By understanding the WHY, we can create strong, more effective marketing campaigns that eliminate the WHY NOT’s, and make the most of your marketing budget.

Analysing your audience

Applying Complex Consumer Behaviour to Web Design:

A website that is designed around consumer and buyer behaviour is already going to outperform one that hasn’t considered their audience.

Once we know the demographics, interests, social behaviour (do they use social media, do they value their friend’s opinions on products etc) and values of a business’s key consumers, we can design to appeal to that exact person.

Psychological factors again play an important role in the design of a web site. We find that women tend to like organic, rounder shapes, while men are attracted to sharp, geometric elements. Warmer colours and sofer tones play to the homely, maternal side of the brain, while colours such as black, greys and reds appeal to the more masculine, no-nonsense users.

Companies can use these psychological factors to create a need for items, simply by suggesting cross-sells or upsells alongside their primary item. Have you ever been on a site, and had a ‘Suggested Item’ appear alongside? That’s a successful website design, doing a great job at suggesting an add on based on the category of your product view.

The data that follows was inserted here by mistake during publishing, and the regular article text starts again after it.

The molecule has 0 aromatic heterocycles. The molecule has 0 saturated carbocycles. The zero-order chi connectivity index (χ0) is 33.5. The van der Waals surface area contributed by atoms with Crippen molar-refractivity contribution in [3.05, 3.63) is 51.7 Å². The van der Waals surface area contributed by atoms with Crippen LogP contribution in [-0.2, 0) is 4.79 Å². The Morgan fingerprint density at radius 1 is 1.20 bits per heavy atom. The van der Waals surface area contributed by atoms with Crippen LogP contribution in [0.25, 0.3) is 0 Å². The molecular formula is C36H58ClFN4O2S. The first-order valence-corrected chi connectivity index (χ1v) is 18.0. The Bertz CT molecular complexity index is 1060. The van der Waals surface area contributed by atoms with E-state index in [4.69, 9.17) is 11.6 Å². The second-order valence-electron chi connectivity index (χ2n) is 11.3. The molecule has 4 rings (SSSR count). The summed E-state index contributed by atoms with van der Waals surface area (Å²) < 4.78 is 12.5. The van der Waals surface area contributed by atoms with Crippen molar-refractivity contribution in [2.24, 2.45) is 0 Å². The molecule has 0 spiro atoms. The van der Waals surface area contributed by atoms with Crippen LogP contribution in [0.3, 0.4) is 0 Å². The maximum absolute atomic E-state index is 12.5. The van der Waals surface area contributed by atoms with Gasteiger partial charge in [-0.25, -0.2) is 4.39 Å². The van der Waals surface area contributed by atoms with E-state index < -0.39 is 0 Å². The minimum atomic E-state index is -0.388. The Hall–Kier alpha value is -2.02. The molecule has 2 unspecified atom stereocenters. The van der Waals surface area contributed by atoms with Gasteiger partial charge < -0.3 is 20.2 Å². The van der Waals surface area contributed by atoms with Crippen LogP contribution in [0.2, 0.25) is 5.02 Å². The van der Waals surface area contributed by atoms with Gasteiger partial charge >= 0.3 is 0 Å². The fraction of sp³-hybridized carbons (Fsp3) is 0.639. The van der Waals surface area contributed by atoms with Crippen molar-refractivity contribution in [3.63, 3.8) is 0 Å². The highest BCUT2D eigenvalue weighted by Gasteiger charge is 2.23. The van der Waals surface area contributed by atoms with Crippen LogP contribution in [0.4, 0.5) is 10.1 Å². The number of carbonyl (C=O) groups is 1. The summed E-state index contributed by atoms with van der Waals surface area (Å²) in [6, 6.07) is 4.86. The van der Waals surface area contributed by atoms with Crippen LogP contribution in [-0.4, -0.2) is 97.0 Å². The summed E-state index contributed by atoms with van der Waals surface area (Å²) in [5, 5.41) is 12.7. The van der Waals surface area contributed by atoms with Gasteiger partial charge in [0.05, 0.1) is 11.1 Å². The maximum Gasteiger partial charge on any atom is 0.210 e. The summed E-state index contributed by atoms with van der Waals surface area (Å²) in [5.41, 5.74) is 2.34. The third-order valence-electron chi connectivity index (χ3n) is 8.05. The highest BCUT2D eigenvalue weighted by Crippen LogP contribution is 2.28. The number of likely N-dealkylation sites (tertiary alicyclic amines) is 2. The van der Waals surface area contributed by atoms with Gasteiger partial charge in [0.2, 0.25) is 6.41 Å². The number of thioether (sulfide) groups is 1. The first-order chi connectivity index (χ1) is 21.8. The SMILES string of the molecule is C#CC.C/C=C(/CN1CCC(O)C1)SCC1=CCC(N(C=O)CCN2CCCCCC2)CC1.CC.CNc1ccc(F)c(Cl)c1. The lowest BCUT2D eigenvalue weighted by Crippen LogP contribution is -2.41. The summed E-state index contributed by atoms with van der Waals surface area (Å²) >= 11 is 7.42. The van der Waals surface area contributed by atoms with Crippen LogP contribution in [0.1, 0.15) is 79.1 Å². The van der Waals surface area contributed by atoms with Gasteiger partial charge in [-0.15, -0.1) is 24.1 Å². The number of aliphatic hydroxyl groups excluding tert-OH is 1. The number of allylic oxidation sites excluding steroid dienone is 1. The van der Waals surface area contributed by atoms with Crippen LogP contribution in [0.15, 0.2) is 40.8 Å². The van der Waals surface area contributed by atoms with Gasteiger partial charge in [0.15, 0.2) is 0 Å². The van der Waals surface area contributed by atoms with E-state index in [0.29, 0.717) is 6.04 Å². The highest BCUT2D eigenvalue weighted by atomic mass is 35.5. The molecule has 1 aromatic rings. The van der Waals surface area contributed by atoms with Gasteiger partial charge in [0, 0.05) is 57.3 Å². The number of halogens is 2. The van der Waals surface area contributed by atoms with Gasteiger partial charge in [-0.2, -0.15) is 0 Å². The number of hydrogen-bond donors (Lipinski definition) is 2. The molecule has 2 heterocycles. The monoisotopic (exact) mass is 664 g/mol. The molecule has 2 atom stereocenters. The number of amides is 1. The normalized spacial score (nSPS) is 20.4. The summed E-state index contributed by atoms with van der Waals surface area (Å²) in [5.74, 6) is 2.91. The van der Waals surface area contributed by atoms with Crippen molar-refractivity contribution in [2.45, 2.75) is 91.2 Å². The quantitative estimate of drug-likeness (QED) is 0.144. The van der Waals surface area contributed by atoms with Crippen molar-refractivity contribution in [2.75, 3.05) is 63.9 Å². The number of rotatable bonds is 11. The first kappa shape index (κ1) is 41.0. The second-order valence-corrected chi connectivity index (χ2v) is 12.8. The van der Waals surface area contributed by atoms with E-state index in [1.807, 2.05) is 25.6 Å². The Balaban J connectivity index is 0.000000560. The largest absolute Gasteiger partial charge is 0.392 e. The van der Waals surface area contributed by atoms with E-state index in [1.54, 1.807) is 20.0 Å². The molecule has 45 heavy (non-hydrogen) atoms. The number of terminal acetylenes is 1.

Even something as simple as which menu style you choose affects consumer behaviour. James Foster of Exisweb (an expert on user interface) found that icons labelled with the word “Menu” (as opposed to the standard hamburger menu) showed an almost 20% increase in clicks.

This is due to icon recognisability, due to personal factors (such as age, culture), as well as social (do they use apps often, are they familiar with mobile sites?).

Hamburger vs Menu

Physical factors affect the functionality of a website design as well. As the below graphic shows, mobile adaptability is a huge consideration - if a menu is placed in the top left of the screen for example, it can be a pain to reach. This is why menus in mobile design are most often placed in the top right.

Menu Style

Data Based, Results Driven

At Moshi, our philosophy is to use the data gathered from your customer’s behaviours to drive our designs in graphics and websites, and to create effective, optimised marketing strategies catered exactly to your audience.

The science and understanding behind what we do is what creates the Moshi Moshi difference.

Now that you know a little more behind what drives colour, wording and design choices, I challenge you to think hard about your favourite brand. Which principles have they used to assist your purchase decision?